This is already evident from the apocalyptic signs of v. 29. Moreover, as the lightning "comes from the east" but is visible as far away as the western horizon (v. 27), so the glorious advent of the Son of Man will be visible throughout the world - to all nations (v. 30, cf. vv. 9, 14). Such a manifestation stands in stark contrast to the localized appearances alleged by the false teachers ("in the desert," "in the inner rooms," v. 26). In v. 30 ("the Son of Man coming on the clouds of the sky, with power and great glory"), Jesus witnesses to his deity (cf. Dan 7:13-14); his glory is the Father's glory (16:27; cf. Phil 2:9-11). The clouds reflect his brilliant splendor, and the angels (24:31; cf. 16:27) "swell the triumph of his train."

C. A Critical Event.

Jesus comes both to save and to judge.

1. The salvation of the elect. Jesus' people, gathered "from the four winds" (i.e. from all nations), shall rejoice over his coming, for this marks their final salvation (v. 31). V. 29a recalls not only vv. 15-25, but vv. 4-14 as well. As Carson notes, "the distress of those days" embraces "the entire interadvent period of thlipsis" (p. 505), not just the acute distress of A.D. 66-70 (but see V. below). From all those distresses - especially from the persecution experienced for his sake - Jesus shall deliver his people (cf. 5:10-12). For true disciples the judgment according to works (16:27), shall mean their final commendation (cf. comments on ch. 25; see also 1 Cor 4:5).

2. The judgment of the wicked. "All the nations of the earth shall mourn" (v. 30) over the prospect of being conquered by Jesus' might and judged for their sins (v. 9). The proverb of v. 28 may mean that the Judge will discover the wicked as surely as vultures find a carcass (for other views see Carson, 503-4). For "workers of lawlessness" - whether non-disciples or false disciples - the judgment according to works (16:27) will mean condemnation (7:21-23).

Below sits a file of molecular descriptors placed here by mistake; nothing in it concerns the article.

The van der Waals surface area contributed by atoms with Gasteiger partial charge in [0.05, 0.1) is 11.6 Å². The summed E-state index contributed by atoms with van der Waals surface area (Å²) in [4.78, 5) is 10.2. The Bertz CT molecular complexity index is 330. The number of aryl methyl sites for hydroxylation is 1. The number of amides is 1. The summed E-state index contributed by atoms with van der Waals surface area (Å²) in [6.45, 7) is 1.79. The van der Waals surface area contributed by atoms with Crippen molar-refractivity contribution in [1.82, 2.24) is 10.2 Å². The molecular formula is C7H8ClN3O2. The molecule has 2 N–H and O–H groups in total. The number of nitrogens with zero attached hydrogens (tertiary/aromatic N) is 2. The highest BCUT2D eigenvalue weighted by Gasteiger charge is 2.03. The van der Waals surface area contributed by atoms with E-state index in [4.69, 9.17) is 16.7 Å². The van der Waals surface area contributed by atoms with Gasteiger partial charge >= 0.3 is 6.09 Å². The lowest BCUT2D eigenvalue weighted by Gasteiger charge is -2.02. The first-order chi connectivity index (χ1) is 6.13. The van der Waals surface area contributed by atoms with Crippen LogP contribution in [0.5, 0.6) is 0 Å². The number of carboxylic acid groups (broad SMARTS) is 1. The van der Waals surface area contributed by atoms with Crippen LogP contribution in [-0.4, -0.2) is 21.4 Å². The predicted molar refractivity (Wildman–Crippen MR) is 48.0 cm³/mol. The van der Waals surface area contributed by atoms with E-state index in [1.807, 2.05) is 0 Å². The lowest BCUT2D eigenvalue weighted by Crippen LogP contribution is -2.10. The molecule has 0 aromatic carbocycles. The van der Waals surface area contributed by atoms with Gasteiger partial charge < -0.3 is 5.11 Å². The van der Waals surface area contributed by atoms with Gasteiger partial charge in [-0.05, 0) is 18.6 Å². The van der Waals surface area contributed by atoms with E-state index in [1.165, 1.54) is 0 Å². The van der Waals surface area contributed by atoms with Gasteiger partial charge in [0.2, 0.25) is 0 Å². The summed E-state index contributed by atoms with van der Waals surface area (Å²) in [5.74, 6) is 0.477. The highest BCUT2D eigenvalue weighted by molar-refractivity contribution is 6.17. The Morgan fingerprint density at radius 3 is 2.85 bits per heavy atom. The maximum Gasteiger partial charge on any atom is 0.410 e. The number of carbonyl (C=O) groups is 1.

D. A Single Event.

According to this passage (together with 16:27), there is a single, glorious advent, by virtue of which Jesus both saves and judges. There is no warrant here, nor anywhere else in the NT, for the idea of a divided coming - first Jesus' coming for his saints, and then (some years later) his coming with his saints. Observe furthermore that his coming occurs after a period of tribulation (v. 29a), and that the reference to "his elect" (v. 31) is unqualified (i.e. the term embraces Jesus' people comprehensively - not specifically Jews thought to be saved during "the Great Tribulation" between the Rapture and the Coming in Glory).

E. A Sudden Event.

As the day and the hour of Jesus' coming are unknown, it is imperative that his followers remain constantly faithful and watchful (24:36-44; 25:13). See further under VI.


A. The Immediate Prospect. 24:32-35.

Jesus returns to the subject of 24:15-25, to events which are relatively near - thus the phrase "all these things" (vv. 33, 34). When disciples "see all these things" [described in 24:15-25], you know that it [Jerusalem's destruction] is near, right at the door" (v. 33). If, with NIV mg., we read "he" instead of "it," the verse more closely echoes 16:28, interpreted earlier as a manifestation of Christ's power prior to, and in anticipation of, his Return.